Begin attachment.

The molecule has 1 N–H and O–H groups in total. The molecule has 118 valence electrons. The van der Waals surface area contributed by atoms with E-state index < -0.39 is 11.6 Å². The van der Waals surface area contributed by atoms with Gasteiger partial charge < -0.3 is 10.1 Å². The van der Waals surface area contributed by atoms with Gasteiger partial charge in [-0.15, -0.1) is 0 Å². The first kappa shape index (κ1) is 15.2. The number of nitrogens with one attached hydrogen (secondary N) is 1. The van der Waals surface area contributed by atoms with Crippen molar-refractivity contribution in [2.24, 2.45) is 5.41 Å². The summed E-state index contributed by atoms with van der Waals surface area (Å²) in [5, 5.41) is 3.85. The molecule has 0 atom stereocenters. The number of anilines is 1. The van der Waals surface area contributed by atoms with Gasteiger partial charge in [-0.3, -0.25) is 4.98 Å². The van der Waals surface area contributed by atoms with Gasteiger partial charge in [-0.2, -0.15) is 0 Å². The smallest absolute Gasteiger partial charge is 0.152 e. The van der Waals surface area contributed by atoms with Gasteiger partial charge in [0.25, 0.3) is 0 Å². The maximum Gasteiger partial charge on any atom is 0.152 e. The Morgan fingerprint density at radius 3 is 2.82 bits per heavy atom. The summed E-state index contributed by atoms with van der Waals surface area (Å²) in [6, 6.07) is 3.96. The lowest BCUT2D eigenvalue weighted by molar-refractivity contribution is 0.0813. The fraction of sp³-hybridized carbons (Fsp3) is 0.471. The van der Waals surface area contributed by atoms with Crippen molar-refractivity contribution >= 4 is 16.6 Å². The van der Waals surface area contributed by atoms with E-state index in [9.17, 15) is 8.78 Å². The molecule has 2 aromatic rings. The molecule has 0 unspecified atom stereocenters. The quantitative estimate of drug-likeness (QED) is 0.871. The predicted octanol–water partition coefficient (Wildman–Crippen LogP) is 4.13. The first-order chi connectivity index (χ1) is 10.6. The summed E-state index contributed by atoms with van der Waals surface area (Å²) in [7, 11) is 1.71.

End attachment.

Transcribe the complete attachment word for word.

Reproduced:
The molecule has 1 N–H and O–H groups in total. The molecule has 118 valence electrons. The van der Waals surface area contributed by atoms with E-state index < -0.39 is 11.6 Å². The van der Waals surface area contributed by atoms with Gasteiger partial charge < -0.3 is 10.1 Å². The van der Waals surface area contributed by atoms with Gasteiger partial charge in [-0.15, -0.1) is 0 Å². The first kappa shape index (κ1) is 15.2. The number of nitrogens with one attached hydrogen (secondary N) is 1. The van der Waals surface area contributed by atoms with Crippen molar-refractivity contribution in [2.24, 2.45) is 5.41 Å². The summed E-state index contributed by atoms with van der Waals surface area (Å²) in [5, 5.41) is 3.85. The molecule has 0 atom stereocenters. The number of anilines is 1. The van der Waals surface area contributed by atoms with Gasteiger partial charge in [-0.3, -0.25) is 4.98 Å². The van der Waals surface area contributed by atoms with Gasteiger partial charge in [-0.2, -0.15) is 0 Å². The smallest absolute Gasteiger partial charge is 0.152 e. The van der Waals surface area contributed by atoms with Gasteiger partial charge in [0.25, 0.3) is 0 Å². The maximum Gasteiger partial charge on any atom is 0.152 e. The Morgan fingerprint density at radius 3 is 2.82 bits per heavy atom. The summed E-state index contributed by atoms with van der Waals surface area (Å²) in [6, 6.07) is 3.96. The lowest BCUT2D eigenvalue weighted by molar-refractivity contribution is 0.0813. The fraction of sp³-hybridized carbons (Fsp3) is 0.471. The van der Waals surface area contributed by atoms with Crippen molar-refractivity contribution >= 4 is 16.6 Å². The van der Waals surface area contributed by atoms with E-state index in [9.17, 15) is 8.78 Å². The molecule has 2 aromatic rings. The molecule has 0 unspecified atom stereocenters. The quantitative estimate of drug-likeness (QED) is 0.871. The predicted octanol–water partition coefficient (Wildman–Crippen LogP) is 4.13. The first-order chi connectivity index (χ1) is 10.6. The summed E-state index contributed by atoms with van der Waals surface area (Å²) in [7, 11) is 1.71.